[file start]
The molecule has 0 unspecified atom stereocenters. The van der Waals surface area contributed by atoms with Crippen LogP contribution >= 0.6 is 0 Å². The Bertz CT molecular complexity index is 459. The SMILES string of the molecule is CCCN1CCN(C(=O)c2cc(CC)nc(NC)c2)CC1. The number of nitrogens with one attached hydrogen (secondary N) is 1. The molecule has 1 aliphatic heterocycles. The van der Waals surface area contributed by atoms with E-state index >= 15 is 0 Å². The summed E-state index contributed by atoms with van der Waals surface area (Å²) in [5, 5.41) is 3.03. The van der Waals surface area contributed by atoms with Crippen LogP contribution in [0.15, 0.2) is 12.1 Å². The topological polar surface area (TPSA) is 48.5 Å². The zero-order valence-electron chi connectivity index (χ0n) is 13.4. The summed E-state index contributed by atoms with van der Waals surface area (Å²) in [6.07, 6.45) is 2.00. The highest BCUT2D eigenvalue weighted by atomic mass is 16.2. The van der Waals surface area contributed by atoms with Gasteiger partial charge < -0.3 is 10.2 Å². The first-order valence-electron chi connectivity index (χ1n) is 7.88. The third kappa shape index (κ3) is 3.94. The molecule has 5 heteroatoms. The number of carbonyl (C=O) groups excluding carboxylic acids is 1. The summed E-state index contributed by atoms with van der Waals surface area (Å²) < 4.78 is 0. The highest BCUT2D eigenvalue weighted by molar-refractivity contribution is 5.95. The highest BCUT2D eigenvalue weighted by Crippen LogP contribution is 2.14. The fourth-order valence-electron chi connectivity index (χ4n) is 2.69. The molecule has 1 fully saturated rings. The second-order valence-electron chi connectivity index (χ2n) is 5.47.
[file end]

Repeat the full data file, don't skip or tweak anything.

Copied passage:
The molecule has 0 unspecified atom stereocenters. The van der Waals surface area contributed by atoms with Crippen LogP contribution >= 0.6 is 0 Å². The Bertz CT molecular complexity index is 459. The SMILES string of the molecule is CCCN1CCN(C(=O)c2cc(CC)nc(NC)c2)CC1. The number of nitrogens with one attached hydrogen (secondary N) is 1. The molecule has 1 aliphatic heterocycles. The van der Waals surface area contributed by atoms with E-state index >= 15 is 0 Å². The summed E-state index contributed by atoms with van der Waals surface area (Å²) in [5, 5.41) is 3.03. The van der Waals surface area contributed by atoms with Crippen LogP contribution in [0.15, 0.2) is 12.1 Å². The topological polar surface area (TPSA) is 48.5 Å². The zero-order valence-electron chi connectivity index (χ0n) is 13.4. The summed E-state index contributed by atoms with van der Waals surface area (Å²) in [6.07, 6.45) is 2.00. The highest BCUT2D eigenvalue weighted by atomic mass is 16.2. The van der Waals surface area contributed by atoms with Gasteiger partial charge < -0.3 is 10.2 Å². The first-order valence-electron chi connectivity index (χ1n) is 7.88. The third kappa shape index (κ3) is 3.94. The molecule has 5 heteroatoms. The number of carbonyl (C=O) groups excluding carboxylic acids is 1. The summed E-state index contributed by atoms with van der Waals surface area (Å²) < 4.78 is 0. The highest BCUT2D eigenvalue weighted by molar-refractivity contribution is 5.95. The highest BCUT2D eigenvalue weighted by Crippen LogP contribution is 2.14. The fourth-order valence-electron chi connectivity index (χ4n) is 2.69. The molecule has 1 fully saturated rings. The second-order valence-electron chi connectivity index (χ2n) is 5.47.